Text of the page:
diminutive (personal names)

< Previous | Next >

Encolpius

Senior Member
Hungarian
Hello, I do not speak Finnish, only know some basics, but I am interested in foreign languages, mostly in diminutives. I wonder how common it is in Finnish to use diminutives with personal names. I am not sure if you know other languages but I personally classify languages where diminutives in that specific case are rare (English, German, French), common (Italian, Portuguese, Spanish) or very common (Slavic languages, Hungarian). I have the feeling it is rare in Finnish. Could you say some examples? Thanks.
 
  • Ansku89

    Member
    Finnish
    It's definitely not common. Can't give any examples because this really isn't done at all... Of course it would be grammatically possible to make such a version of someone's name but it would be just a theoretical exercise.
     

    Encolpius

    Senior Member
    Hungarian
    Wow, what an interesting answer. I did not expect "not at all". There is at least something like Elisabeth - Betty etc in English, but nothing in Finnish. I wonder if there is another similar language. :confused:
    Is it linguistically possible at all? And any reason? Or something in older Finnish?
    But you use diminutives in general, right?
     

    Spongiformi

    Senior Member
    Finnish
    Diminutives are rather common in the Finnish language in general and they certainly exist in family names. One of the most common family names in Finland is "Virtanen", which is a -nen diminutive of "virta", which means a stream/current.

    However, if you are asking if Finns regularly twist a person's given name into a diminutive to create a sense of intimacy or for some other purpose, then I'd hesitate to answer yes. Maybe the name of a very small child might be altered by the parents when calling the kid. Perhaps with a -(u)kka ending. Such as "Jussi" -> "Jussukka". Might be a form of infant directed speech. -kka as such is one of the Finnish diminutive endings.
     

    Encolpius

    Senior Member
    Hungarian
    However, if you are asking if Finns regularly twist a person's given name into a diminutive to create a sense of intimacy or for some other purpose, then I'd hesitate to answer yes.
    Yes, that's what I wanted to know.

    Maybe the name of a very small child might be altered by the parents when calling the kid. Perhaps with a -(u)kka ending. Such as "Jussi" -> "Jussukka". Might be a form of infant directed speech. -kka as such is one of the Finnish diminutive endings.
    How could I forget. Yes, children. You write: "might be altered" so it is uncommon as well. Just like in German. Now I am getting unsure about English.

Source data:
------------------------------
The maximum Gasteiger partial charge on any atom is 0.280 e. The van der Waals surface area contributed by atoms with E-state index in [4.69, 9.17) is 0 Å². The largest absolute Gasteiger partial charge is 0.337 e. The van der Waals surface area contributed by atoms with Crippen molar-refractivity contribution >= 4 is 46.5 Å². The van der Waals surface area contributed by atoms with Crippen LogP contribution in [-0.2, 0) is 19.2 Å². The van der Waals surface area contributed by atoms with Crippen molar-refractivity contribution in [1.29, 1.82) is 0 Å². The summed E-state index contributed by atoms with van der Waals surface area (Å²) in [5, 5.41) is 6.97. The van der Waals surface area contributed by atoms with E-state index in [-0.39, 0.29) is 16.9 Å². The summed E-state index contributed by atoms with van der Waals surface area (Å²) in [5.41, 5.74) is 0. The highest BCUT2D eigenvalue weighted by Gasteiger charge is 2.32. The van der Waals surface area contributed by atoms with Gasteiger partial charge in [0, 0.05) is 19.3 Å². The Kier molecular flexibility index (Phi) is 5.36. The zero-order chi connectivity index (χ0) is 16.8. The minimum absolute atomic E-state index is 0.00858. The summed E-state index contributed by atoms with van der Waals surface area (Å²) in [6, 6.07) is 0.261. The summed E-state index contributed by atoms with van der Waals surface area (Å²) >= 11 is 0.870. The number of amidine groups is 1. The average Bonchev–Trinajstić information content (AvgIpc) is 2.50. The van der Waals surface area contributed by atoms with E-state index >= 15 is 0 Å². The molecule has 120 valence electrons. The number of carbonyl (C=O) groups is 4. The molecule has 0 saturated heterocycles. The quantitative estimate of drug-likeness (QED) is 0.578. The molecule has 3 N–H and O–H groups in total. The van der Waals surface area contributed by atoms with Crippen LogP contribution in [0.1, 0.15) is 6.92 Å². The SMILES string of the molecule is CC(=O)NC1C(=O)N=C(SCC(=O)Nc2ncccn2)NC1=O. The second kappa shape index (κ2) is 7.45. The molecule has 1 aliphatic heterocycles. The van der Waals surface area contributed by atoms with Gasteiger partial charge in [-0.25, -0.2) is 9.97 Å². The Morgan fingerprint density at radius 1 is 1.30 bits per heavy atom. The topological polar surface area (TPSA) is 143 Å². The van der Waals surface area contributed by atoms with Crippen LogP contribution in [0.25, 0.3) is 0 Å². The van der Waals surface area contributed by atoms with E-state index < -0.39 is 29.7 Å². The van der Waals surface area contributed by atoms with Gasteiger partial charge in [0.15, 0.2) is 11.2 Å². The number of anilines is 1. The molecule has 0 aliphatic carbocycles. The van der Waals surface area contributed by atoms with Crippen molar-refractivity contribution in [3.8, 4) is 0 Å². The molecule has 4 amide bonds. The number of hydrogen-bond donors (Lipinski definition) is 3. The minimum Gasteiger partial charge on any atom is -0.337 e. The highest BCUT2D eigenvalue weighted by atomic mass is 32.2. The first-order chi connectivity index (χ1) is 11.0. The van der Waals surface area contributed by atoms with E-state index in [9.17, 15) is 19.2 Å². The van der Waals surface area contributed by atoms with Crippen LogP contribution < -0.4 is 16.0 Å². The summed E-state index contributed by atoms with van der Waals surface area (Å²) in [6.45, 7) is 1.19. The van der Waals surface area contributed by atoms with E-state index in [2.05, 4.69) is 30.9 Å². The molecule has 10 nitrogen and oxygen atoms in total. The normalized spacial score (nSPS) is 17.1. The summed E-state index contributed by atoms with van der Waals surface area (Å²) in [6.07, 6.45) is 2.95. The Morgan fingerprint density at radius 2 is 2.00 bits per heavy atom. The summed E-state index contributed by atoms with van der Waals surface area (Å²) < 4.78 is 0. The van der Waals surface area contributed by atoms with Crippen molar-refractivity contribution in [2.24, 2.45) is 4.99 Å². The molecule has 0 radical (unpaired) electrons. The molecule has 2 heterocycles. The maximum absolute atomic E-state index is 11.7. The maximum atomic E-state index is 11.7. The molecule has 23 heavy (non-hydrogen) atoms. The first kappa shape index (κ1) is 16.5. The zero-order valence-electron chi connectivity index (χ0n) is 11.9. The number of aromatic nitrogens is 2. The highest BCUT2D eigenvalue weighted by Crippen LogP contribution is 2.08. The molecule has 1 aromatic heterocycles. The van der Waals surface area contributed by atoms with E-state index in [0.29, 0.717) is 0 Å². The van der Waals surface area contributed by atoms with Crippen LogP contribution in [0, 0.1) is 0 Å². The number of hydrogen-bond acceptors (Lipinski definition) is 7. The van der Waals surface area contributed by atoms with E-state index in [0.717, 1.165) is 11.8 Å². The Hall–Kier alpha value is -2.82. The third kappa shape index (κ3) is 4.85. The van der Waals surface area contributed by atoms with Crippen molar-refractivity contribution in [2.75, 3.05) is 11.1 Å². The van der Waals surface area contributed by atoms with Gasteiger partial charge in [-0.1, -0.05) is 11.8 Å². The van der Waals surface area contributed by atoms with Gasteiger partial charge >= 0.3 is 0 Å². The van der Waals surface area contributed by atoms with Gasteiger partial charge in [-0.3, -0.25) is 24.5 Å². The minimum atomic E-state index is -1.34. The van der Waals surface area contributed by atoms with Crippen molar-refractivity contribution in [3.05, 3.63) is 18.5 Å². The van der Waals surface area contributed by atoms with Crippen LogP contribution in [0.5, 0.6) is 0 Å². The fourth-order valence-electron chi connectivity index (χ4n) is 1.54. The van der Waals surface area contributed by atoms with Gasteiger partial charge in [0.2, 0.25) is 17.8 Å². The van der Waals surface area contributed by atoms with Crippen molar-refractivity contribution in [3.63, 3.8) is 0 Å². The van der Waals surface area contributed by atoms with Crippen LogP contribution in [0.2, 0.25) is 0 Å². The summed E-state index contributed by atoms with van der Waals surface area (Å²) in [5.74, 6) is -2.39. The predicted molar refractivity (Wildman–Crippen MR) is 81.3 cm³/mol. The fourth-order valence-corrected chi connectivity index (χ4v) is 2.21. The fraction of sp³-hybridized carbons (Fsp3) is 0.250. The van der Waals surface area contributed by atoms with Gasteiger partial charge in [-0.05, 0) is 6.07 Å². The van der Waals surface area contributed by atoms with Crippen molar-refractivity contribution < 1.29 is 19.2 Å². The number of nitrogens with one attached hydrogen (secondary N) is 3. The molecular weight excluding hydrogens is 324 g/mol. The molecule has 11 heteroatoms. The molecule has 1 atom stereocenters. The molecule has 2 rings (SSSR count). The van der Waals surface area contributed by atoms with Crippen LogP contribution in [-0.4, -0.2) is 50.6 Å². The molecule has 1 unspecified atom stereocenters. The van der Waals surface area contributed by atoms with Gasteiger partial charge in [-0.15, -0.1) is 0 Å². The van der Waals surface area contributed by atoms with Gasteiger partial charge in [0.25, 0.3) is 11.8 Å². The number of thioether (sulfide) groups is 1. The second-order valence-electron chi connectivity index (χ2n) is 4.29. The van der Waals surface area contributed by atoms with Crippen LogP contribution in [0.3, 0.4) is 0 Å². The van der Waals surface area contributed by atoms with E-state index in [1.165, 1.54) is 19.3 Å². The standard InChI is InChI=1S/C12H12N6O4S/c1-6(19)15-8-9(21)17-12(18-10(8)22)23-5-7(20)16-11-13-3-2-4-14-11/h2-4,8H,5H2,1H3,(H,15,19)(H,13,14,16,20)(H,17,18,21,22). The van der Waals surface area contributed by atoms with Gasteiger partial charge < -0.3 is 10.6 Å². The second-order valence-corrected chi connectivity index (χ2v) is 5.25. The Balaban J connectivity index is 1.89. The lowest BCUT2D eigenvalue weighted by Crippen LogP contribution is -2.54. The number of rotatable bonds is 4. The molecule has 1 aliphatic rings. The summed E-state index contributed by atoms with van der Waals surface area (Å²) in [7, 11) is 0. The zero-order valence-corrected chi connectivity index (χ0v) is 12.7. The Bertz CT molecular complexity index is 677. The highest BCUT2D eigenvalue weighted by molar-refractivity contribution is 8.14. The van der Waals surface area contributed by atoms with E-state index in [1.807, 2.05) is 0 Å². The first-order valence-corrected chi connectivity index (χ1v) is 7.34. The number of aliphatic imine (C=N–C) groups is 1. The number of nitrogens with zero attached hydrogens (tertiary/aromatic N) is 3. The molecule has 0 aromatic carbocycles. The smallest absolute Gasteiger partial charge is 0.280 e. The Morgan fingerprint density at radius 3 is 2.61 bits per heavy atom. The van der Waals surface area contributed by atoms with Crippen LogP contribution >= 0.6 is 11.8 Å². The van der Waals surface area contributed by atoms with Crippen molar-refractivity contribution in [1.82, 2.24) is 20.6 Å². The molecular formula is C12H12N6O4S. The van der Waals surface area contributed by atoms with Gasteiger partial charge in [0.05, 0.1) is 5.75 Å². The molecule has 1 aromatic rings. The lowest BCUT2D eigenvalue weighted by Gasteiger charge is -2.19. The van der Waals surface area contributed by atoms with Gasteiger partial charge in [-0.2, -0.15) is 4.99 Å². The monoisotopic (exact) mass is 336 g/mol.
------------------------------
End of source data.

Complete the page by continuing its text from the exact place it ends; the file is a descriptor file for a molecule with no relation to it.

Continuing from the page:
Armas

    Senior Member
    Finnish
    Familiar forms are commonly used. Some examples of male names:
    Markus -> Make
    Tomi, Tommi -> Tomppa
    Patrik -> Pate
    Lauri -> Late
    Henri -> Henkka
    Simo -> Sipe
    Juhani -> Jussi (Jussi is considered a name of its own though)
    Pertti -> Pera, Pertsa
    Pentti -> Pena
    Martti -> Mara
    Matti -> Masa, Matu, Matukka
    Tapani, Tapio -> Tapsa
    Sakari -> Sakke
     

    Marko55

    Senior Member
    Finnish
    The diminutive suffix -nen:
    -nen - Wiktionary

    This suffix is sometimes used in given names as well. In the same way as:
    kulta (gold) kultanen kultaseni (my darling) [-ni = possessive suffix]

    Examples:
    1) Leena → Leenaseni
    Mainiota Leenaseni!
    2) Matti → Mattiseni
    Maailma muuttuu Mattiseni
    Maailma muuttuu Mattiseni
    3) Erkki → Erkkiseni
    Maailma muuttuu, Erkkiseni
    Lukijalta: Valmiuslain käyttö ja velanhoito eri asioita
    4) Tiina → Tiinaseni
    Kiitos Tiinaseni!
    Joulukuusen koristeet - Sisustusvalmentaja Riitta Bergman
     

    Marko55

    Senior Member
    Finnish
    Marko, very inteersting, thank you very much. But do you agree it is uncommon?
    It is more common in the written language. It is very easy to find many more examples on the Internet:
    Katjaseni (Katja), Minnaseni (Minna), Markkuseni (Markku), Sepposeni (Seppo), Irjaseni (Irja), ...

    A common quotation from Nummisuutarit written by Aleksis Kivi says:
    Maailma muuttuu, Eskoseni (The world is changing, my dear Esko).
    Nummisuutarit: Heath Cobblers - Wikipedia

    It is not common in the spoken language. For example this sentence sounds strange:
    Huomenta, Leenaseni! (Good morning, my dear Leena!).
    You have to know the person very well, if you use these forms in the spoken language.
     
    Last edited:

    Spongiformi

    Senior Member
    Finnish
    If you ask me, that only sounds condescending, at least if the preceding sentence is more or less anything but a greeting.
     

    Hakro

    Senior Member
    Finnish - Finland
    Diminutives are rather common in the Finnish language in general and they certainly exist in family names. One of the most common family names in Finland is "Virtanen", which is a -nen diminutive of "virta", which means a stream/current.
    It's a very common misunderstanding about the family names ending -nen, as there is also a diminutive form ending -nen. In fact, the family name Virtanen means a person or a family living near a river.
     
    < Previous | Next >
    Top